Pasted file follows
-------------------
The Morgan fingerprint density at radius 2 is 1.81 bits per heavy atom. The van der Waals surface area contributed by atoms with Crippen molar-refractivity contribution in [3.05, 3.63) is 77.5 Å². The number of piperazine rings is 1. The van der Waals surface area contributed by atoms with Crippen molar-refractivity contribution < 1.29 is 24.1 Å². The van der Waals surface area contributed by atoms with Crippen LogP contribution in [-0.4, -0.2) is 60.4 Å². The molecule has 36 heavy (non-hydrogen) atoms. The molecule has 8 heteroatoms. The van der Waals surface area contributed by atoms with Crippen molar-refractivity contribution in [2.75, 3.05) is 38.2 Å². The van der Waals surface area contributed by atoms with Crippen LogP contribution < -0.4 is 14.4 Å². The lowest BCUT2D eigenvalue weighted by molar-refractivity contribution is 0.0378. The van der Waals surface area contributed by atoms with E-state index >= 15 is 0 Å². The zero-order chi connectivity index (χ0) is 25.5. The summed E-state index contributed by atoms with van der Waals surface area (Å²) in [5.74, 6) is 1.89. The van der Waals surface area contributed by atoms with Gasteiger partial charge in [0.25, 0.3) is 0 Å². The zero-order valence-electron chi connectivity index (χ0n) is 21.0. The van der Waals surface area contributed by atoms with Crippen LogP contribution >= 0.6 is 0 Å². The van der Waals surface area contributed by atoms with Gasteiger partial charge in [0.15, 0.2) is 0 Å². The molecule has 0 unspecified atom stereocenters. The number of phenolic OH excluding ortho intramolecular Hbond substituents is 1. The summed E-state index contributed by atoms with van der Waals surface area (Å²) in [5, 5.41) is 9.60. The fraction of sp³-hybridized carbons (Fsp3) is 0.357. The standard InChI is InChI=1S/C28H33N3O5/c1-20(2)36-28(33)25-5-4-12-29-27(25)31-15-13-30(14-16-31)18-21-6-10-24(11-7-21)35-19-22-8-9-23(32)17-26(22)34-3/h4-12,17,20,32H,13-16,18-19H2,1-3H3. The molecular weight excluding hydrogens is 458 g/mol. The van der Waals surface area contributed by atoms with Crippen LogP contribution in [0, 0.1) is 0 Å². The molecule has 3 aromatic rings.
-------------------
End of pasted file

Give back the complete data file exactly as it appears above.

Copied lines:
The Morgan fingerprint density at radius 2 is 1.81 bits per heavy atom. The van der Waals surface area contributed by atoms with Crippen molar-refractivity contribution in [3.05, 3.63) is 77.5 Å². The number of piperazine rings is 1. The van der Waals surface area contributed by atoms with Crippen molar-refractivity contribution < 1.29 is 24.1 Å². The van der Waals surface area contributed by atoms with Crippen LogP contribution in [-0.4, -0.2) is 60.4 Å². The molecule has 36 heavy (non-hydrogen) atoms. The molecule has 8 heteroatoms. The van der Waals surface area contributed by atoms with Crippen molar-refractivity contribution in [2.75, 3.05) is 38.2 Å². The van der Waals surface area contributed by atoms with Crippen LogP contribution < -0.4 is 14.4 Å². The lowest BCUT2D eigenvalue weighted by molar-refractivity contribution is 0.0378. The van der Waals surface area contributed by atoms with E-state index >= 15 is 0 Å². The zero-order chi connectivity index (χ0) is 25.5. The summed E-state index contributed by atoms with van der Waals surface area (Å²) in [5.74, 6) is 1.89. The van der Waals surface area contributed by atoms with Gasteiger partial charge in [0.25, 0.3) is 0 Å². The zero-order valence-electron chi connectivity index (χ0n) is 21.0. The van der Waals surface area contributed by atoms with Crippen LogP contribution >= 0.6 is 0 Å². The van der Waals surface area contributed by atoms with Gasteiger partial charge in [0.15, 0.2) is 0 Å². The molecule has 0 unspecified atom stereocenters. The number of phenolic OH excluding ortho intramolecular Hbond substituents is 1. The summed E-state index contributed by atoms with van der Waals surface area (Å²) in [5, 5.41) is 9.60. The fraction of sp³-hybridized carbons (Fsp3) is 0.357. The standard InChI is InChI=1S/C28H33N3O5/c1-20(2)36-28(33)25-5-4-12-29-27(25)31-15-13-30(14-16-31)18-21-6-10-24(11-7-21)35-19-22-8-9-23(32)17-26(22)34-3/h4-12,17,20,32H,13-16,18-19H2,1-3H3. The molecular weight excluding hydrogens is 458 g/mol. The van der Waals surface area contributed by atoms with Crippen LogP contribution in [0, 0.1) is 0 Å². The molecule has 3 aromatic rings.